To understand dramatic irony, it is important to understand the meaning of irony and the three basic types of irony.
Irony basically means “To say one thing but to mean something else.”
Irony defined is a dryly humorous figure of speech in which the literal meaning of a word or statement is the opposite of that intended. In literature, it is the technique of indicating an intention or attitude opposed to what is actually stated.
Many stories will have one or more of these types of irony: verbal; situation; and/or dramatic.
Verbal irony---This type of irony has comes when words have a duality of meaning. This is the classic form of irony. The words that are used carry a double message. The first meaning of the word runs parallel to the mocking or sardonic meaning ascribed to the word. Irony is neither bitter nor sarcastic. The character in the story primarily uses his ironic words as controlled exaggeration.
Situational irony—This type of irony is found when actions have an effect that is the opposite from what was intended or expected. Situational irony is also called irony of events. This irony is best defined as a situation where the outcome is inconsistent with what was anticipated. An example might be if a man takes great care to avoid stepping in dog poop and instead slips and falls in it because of a banana peel.
Dramatic irony—This type of irony is used when the audience has knowledge of the fate awaiting the characters. "The characters expect their actions to lead them to triumph, but since readers know what lies in store, the characters’ confidence is ironic." Dramatic irony makes the characters have an inescapable fate, which replaces suspense with tension as readers know that outcome.
In addition, dramatic irony occurs when "the words and actions of the characters have a different meaning for the audience or reader than they have for the characters." The reader knows more than the characters do.
Examples of dramatic irony
“The Cask of Amontillado” is a perfect example of dramatic irony. Montresor, a murderer, relates the details of the murder of his enemy fifty years after the crime. Fortunato, his rival, insults Montresor. The reader knows from the beginning what is in store for the ironically named Fortunato, who fate is not lucky. Montresor lures Fortunato down into a catacomb by referring to Fortunato’s weakness, wine. Montresor claims that he knows that Fortunato is an expert concerning Amontillado, a rare wine. Fortunato expects to drink some wine. Because he has already had too much to drink, he misses very clue that Montresor drops along the way. The story culminates in the shackling of Fortunate in a niche and being entombed while alive.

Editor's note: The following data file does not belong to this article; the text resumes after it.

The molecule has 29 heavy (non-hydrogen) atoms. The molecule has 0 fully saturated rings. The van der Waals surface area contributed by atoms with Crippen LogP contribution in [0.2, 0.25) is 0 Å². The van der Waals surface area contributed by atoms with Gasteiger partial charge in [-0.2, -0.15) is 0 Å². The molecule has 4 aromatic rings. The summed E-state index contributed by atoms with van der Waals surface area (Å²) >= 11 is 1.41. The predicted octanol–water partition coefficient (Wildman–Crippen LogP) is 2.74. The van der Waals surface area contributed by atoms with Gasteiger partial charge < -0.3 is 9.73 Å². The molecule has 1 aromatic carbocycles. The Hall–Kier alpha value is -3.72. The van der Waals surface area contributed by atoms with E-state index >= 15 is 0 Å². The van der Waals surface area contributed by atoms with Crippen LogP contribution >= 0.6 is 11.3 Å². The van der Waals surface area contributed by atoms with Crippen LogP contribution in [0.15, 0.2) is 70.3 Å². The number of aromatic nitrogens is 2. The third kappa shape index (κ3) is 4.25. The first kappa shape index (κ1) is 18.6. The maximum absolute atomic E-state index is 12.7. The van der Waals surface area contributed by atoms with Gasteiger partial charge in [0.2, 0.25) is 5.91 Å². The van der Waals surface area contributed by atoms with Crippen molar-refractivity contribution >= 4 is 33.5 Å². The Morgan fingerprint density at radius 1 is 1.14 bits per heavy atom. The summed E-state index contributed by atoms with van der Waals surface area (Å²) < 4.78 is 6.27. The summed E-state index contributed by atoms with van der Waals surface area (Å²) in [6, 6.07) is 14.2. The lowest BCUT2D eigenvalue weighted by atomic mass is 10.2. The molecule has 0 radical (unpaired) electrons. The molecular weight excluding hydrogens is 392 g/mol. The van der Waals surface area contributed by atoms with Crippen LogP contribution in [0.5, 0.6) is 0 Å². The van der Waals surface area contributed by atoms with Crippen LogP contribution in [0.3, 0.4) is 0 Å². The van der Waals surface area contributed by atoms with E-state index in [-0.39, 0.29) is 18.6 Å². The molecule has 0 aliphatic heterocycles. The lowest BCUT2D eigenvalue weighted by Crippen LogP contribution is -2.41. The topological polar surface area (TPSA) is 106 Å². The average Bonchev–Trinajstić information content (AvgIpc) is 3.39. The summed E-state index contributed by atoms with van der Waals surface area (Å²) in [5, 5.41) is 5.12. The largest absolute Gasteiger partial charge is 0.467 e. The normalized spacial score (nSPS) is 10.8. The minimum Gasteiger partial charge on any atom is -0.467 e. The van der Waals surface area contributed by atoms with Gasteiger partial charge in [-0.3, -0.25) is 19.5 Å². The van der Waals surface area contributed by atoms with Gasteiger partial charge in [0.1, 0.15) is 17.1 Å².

Another example comes from Shakespeare’s Julius Caesar. In Act II, Julius Caesar’s wife Calpurnia has a bad dream which frightens her. She tells Caesar that he should not go to the Capitol despite the fact that he is to be offered the crown of Rome that day. After hearing from the prophets who have opened an animal and discovered it had not heart, Caesar decides that he will stay at home. The audience knows that the conspirators plan to assassinate him that day. When all of the conspirators show up to escort Caesar to the senate, Caesar is proud that his good friends have come to take him to the Capitol. He changes his mind and goes with them. The audience knows that he goes to his death. This is dramatic irony.